Jurks | photo by Matthew Raspanti | courtesy of the artist
Jurks are ready for a new beginning in “45”
Last year, Philly’s Matthew Jurasek went on his first vacation in ten years. His band Thee Idea Men was on hiatus, he finally had a break from his day job as a jazz publicist, and he and his old bandmate Kris Pirnat decided to travel to Italy, where a café encounter with another American tourist make him stop and take stock of life back in the states.
“This guy was at a table with his wife and daughter,” Jurasek remembers. “And he just wouldn’t let them speak at all. He pooh-poohed [his daughter] a bunch whenever she tried to talk.”
Later on, he sketched out the story into lyrics, reflecting on alpha-male aggression and domineering personas. And as he wrote, he realized that there was more to the encounter than he realized.
The song that resulted, “45,” is the first single from his band Jurks, and it premieres today. Jurasek gradually began writing with a new project in mind after Thee Idea Men took a break from playing and recording. “I had a bunch of material I really didn’t know what to do with,” he says. “Not that the band was ever against those songs, but stylistically they didn’t fit with the concept we were going for.”
That concept was generally more lighthearted stuff, rather than trying to comment on social or political issues. It also was sonically more skewed towards rough-hewn and raw blues-rock, versus the comparatively expansive sound of Jurks.
Jurasek’s day job in jazz expanded his listening palette to include a lot of Nels Cline, Julian Lage, and Bill Frisell. He doesn’t consider himself a jazz player, but he wanted to explore arrangements inspired by those artists – instrumental interludes, longer form pieces.
So when the time came to record, he contacted Luke Kozinski at Germantown’s Sleepless Sound – who he knew from their time at Drexel, as well as sharing show bills with his band NARK – and the two began working in the studio. What began as a solo album turned into something more collaborative, with the garagey roots of Jurasek’s writing belnding with his more expansive ambitions, and a dose of affection for post-emo experimentalists like Thrice.
“It turned into us hanging out a lot at the studio and creating songs from scratch,” says Kozinski. “Creating jams with one microphone set up capturing them. We’d do that for an hour or two and then sit down at the computer picking them apart. ‘Oh, this is the verse, of course.’”
And with ideas inspired by his travels abroad and the state of the world back home, Jurasek had content to pack those verses with.
“For Thee Idea Men, we weren’t trying to make statements,” he says. “With this one, I had more in me, lyric-wise, and I did not have anyone feeling like they had to push that with me too.”
In “45,” Jurasek turned to that café in Italy, and the American who talked down to his family. As Jurasek describes him, he seemed like a business person who went on a lot of international trips by himself, who could have easily had three different lives in three different countries. He seemed like he was embarrassed to have them with him on this particular trip with. He tried to impressively speak Italian to the waiters, but his Italian was awful, and they rolled his eyes. He just reminded Jurasek, in many ways, of President Trump – so as the lyrics flowed, Trumpian references began to work their way in, subtly at first, and later more pronounced.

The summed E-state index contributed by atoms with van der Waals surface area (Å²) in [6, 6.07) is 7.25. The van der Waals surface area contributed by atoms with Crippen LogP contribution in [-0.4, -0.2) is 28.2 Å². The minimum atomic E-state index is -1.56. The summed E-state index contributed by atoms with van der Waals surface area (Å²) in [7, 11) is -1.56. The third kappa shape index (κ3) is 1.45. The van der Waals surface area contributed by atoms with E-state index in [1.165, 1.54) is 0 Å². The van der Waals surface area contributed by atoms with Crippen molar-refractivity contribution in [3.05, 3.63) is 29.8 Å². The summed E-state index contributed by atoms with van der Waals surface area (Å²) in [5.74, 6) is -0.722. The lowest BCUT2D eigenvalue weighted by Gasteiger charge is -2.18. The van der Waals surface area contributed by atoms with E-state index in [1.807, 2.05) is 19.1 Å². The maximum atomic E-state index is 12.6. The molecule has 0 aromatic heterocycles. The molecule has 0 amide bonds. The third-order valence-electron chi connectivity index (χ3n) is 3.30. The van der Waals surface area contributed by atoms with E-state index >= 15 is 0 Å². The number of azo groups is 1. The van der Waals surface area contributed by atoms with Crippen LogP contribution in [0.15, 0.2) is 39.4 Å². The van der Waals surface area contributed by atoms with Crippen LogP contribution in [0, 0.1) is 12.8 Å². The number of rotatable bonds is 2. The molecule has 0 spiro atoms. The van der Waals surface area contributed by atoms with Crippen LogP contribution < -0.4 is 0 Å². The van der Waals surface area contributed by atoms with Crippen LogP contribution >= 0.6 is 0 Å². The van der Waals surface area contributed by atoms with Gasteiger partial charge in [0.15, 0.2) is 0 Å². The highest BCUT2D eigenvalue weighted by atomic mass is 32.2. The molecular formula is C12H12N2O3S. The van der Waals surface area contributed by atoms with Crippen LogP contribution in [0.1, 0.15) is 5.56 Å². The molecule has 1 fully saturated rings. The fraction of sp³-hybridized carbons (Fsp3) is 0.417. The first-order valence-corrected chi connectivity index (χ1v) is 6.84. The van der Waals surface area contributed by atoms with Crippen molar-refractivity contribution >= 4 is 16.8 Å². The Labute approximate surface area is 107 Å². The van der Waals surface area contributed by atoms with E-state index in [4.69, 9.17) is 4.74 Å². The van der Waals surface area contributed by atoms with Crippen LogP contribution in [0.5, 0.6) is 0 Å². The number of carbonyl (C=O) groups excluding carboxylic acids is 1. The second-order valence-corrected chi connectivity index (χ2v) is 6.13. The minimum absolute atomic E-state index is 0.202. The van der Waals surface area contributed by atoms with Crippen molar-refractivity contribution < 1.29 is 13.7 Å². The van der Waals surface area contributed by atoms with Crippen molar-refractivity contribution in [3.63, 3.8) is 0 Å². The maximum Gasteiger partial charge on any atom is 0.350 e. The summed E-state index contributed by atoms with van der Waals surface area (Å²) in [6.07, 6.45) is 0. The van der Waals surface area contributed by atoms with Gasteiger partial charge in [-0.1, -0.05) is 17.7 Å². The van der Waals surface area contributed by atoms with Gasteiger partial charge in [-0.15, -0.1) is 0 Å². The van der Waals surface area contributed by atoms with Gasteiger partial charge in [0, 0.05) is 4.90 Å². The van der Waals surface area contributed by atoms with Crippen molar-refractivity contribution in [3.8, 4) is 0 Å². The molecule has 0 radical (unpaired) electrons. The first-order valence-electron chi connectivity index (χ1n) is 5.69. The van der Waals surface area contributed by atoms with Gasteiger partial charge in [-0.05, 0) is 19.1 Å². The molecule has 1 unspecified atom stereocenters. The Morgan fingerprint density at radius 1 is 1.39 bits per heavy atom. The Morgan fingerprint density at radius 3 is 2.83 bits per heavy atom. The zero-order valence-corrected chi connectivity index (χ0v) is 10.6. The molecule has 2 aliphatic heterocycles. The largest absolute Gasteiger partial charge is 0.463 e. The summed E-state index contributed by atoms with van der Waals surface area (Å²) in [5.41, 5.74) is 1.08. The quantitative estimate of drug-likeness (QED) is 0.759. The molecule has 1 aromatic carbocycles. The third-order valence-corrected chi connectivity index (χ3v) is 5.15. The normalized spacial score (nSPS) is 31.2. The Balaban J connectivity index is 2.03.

“I thought about the episode of Saturday Night Live after he got elected, and what Dave Chappelle said,” Jurasek recalled, a reference to the comedian’s controversial quote: “I’m wishing Donald Trump luck. And I’m going to give him a chance. And we the historically disenfranchised demand that he gives us one too.” Chappelle has since said he regrets the statement, and Jurasek is at the same point himself. The behavior he saw in an American man on vacation is bad enough in that context; as a head of state, Jurasek says it’s even worse.
“In the chorus, I say ‘We’ve seen that now, okay?’ We’ve given it a chance. It didn’t work. Can we go back to the way things technically should work?’
“I wasn’t trying to be overtly political,” he continues, “But in today’s day and age, it’s kind of hard not to have an opinion, because if you don’t, then you’re kind of not even alive, right? You’re not paying attention.”
In the first verse, he sings “It takes 45 just to repeat,” and looking at the bigger picture of the United States in 2019, he sees the beginning of the end of a new beginning.
“One of my clients told me ‘With great progress comes great resistance,’ and I took that to heart,” he says. “Whenever you take ten steps forward, somebody wants to take 20 steps back, and then you prevail after that.”
Listen to “45” below. Jurks first EP, That’s Real Cool, will self-release on March 22nd, and the band – which features Kozinski on drums, Pirnat on bass, and Jurasek’s old friend Tim Passarella on guitar and background vocals – makes its debut at Ortliebs on release night.